OBJECTIVE: To examine the current patterns of care for women at high risk for delivery-related morbidity to inform discussions about the feasibility of this regionalized approach.
METHODS: We performed a cross-sectional study and linked 2014 American Hospital Association survey and State Inpatient Database data from seven representative states. We used American Hospital Association–reported hospital characteristics and State Inpatient Database procedure codes to assign a level of maternal care to each hospital. We then assigned each patient to a minimum required level of maternal care (I–IV) based on maternal comorbidities captured in the State Inpatient Database. Our outcome was delivery at a hospital with an inappropriately low level of maternal care. Comorbidities associated with delivery at an inappropriate hospital were assessed using descriptive statistics.
RESULTS: The analysis included 845,545 deliveries occurring at 556 hospitals. The majority of women had risk factors appropriate for delivery at level I or II hospitals (85.1% and 12.6%, respectively). A small fraction (2.4%) of women at high risk for maternal morbidity warranted delivery in level III or IV hospitals. The majority (97.6%) of women delivered at a hospital with an appropriate level of maternal care, with only 2.4% of women delivering at a hospital with an inappropriate level of maternal care. However, 43.4% of the 19,988 high-risk patients warranting delivery at level III or IV hospitals delivered at level I or II hospitals. Women with comorbidities likely to benefit from specialized care (eg, maternal cardiac disease, placenta previa with prior uterine surgery) had high rates of delivery at hospitals with an inappropriate level of maternal care (68.2% and 37.7%, respectively).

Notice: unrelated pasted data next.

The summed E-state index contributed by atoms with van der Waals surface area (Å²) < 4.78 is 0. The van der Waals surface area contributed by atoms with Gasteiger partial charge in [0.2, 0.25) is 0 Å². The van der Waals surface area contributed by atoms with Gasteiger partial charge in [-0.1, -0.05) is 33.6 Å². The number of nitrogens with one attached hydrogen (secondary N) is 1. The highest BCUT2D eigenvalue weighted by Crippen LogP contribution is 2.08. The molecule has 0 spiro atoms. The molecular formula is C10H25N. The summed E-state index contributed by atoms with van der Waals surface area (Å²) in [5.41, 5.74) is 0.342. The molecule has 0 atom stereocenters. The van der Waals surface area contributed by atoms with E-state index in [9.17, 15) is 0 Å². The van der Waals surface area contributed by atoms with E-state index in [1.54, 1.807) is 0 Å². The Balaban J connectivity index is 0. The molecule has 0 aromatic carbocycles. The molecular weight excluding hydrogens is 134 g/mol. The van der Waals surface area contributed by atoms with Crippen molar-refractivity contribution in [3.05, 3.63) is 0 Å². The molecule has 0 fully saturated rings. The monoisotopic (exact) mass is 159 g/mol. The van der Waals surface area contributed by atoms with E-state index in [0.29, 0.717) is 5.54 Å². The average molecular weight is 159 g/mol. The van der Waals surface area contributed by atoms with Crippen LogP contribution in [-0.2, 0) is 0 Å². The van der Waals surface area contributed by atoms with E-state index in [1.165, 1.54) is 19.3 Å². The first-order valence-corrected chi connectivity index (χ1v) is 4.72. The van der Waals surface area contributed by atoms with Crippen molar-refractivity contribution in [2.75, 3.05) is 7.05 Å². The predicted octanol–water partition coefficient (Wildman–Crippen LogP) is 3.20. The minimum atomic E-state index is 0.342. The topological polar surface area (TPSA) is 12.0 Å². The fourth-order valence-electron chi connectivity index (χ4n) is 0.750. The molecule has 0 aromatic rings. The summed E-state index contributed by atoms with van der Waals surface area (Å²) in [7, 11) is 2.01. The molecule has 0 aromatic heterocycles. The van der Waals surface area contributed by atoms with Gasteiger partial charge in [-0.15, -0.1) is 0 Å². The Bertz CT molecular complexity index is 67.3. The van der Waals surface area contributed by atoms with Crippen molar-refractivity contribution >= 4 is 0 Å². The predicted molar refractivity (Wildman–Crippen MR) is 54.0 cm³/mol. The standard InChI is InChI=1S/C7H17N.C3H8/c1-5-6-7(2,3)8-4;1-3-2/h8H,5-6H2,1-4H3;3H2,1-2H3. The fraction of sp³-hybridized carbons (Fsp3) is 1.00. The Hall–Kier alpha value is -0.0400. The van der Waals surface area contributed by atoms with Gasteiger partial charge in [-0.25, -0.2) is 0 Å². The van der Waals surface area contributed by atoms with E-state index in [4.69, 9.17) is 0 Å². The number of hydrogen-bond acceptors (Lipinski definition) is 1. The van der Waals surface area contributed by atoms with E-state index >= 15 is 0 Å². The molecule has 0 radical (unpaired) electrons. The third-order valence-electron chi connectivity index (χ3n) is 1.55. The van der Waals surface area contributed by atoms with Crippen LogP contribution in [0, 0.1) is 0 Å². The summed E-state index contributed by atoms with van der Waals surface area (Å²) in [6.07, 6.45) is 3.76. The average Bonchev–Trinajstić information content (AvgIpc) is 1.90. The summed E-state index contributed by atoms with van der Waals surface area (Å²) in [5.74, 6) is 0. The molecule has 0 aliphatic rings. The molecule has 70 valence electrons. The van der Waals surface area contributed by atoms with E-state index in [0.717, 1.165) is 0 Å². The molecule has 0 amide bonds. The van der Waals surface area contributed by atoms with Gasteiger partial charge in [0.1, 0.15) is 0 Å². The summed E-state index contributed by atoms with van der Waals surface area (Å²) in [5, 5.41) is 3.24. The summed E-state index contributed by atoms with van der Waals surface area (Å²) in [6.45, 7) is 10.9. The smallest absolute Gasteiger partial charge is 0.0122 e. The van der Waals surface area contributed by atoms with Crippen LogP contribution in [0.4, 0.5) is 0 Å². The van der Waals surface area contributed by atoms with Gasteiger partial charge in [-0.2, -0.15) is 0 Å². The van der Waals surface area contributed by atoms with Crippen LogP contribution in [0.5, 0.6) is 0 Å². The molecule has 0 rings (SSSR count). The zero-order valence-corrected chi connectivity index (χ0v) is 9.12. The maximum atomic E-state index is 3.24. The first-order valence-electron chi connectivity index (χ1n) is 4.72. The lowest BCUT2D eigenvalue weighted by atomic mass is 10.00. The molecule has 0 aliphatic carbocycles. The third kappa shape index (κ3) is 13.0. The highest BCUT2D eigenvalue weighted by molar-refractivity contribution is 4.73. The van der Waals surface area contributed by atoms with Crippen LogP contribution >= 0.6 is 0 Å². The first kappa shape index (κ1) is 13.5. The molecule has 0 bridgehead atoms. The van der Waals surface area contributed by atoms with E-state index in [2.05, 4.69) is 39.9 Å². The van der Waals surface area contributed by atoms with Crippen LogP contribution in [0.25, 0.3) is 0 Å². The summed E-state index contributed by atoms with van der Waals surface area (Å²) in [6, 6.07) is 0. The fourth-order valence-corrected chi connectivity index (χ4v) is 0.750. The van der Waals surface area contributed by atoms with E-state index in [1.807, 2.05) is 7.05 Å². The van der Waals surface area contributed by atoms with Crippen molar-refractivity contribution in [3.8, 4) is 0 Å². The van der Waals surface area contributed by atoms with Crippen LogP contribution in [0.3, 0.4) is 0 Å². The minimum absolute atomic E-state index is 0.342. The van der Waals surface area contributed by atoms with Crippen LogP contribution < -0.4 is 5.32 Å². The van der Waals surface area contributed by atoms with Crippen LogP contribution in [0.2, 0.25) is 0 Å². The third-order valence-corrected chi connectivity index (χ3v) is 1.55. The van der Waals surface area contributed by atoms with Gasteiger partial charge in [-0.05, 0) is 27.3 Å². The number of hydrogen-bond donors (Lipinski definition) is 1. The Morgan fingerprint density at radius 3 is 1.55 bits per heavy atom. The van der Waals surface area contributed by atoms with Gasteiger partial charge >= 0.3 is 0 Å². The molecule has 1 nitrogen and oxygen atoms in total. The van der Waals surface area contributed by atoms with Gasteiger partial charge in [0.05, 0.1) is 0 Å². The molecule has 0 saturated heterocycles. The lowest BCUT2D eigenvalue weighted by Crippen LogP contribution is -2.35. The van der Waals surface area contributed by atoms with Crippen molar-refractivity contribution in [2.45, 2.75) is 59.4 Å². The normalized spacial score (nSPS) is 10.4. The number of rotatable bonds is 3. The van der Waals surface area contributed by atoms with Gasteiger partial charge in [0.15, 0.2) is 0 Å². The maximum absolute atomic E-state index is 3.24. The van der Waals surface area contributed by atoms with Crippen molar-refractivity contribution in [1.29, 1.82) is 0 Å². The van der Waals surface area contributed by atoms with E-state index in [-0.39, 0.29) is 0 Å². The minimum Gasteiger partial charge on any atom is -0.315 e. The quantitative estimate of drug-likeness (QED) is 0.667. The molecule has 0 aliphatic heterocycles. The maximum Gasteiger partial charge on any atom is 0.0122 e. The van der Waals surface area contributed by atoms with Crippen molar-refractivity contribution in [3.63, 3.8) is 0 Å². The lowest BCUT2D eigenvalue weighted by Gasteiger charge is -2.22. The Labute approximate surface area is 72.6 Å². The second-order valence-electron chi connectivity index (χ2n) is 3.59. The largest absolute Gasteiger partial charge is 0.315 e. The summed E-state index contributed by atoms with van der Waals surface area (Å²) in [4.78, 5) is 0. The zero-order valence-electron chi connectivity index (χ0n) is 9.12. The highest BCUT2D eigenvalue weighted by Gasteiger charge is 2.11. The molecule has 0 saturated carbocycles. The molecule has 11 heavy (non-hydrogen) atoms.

CONCLUSION: Though only 2.41% of deliveries occurred at hospitals with an inappropriate level of maternal care, a substantial fraction of women at risk for maternal morbidity delivered at hospitals potentially unequipped with resources to manage their needs. Promoting triage of high-risk patients to hospitals optimized to provide risk-appropriate care may improve maternal outcomes with minimal effect on most deliveries.
Reference: Easter, Sarah Rae MD; Robinson, Julian N. MD; Menard, M. Kathryn MD, MPH; Creanga, Andreea A. MD, PhD; Xu, Xinling PhD; Little, Sarah E. MD, MPH; Bateman, Brian T. MD, MSc. Potential Effects of Regionalized Maternity Care on U.S. Hospitals. American College of Obstetrics & Gynecology. 134.3 (Sept 2019). DOI: 10.1097/AOG.0000000000003397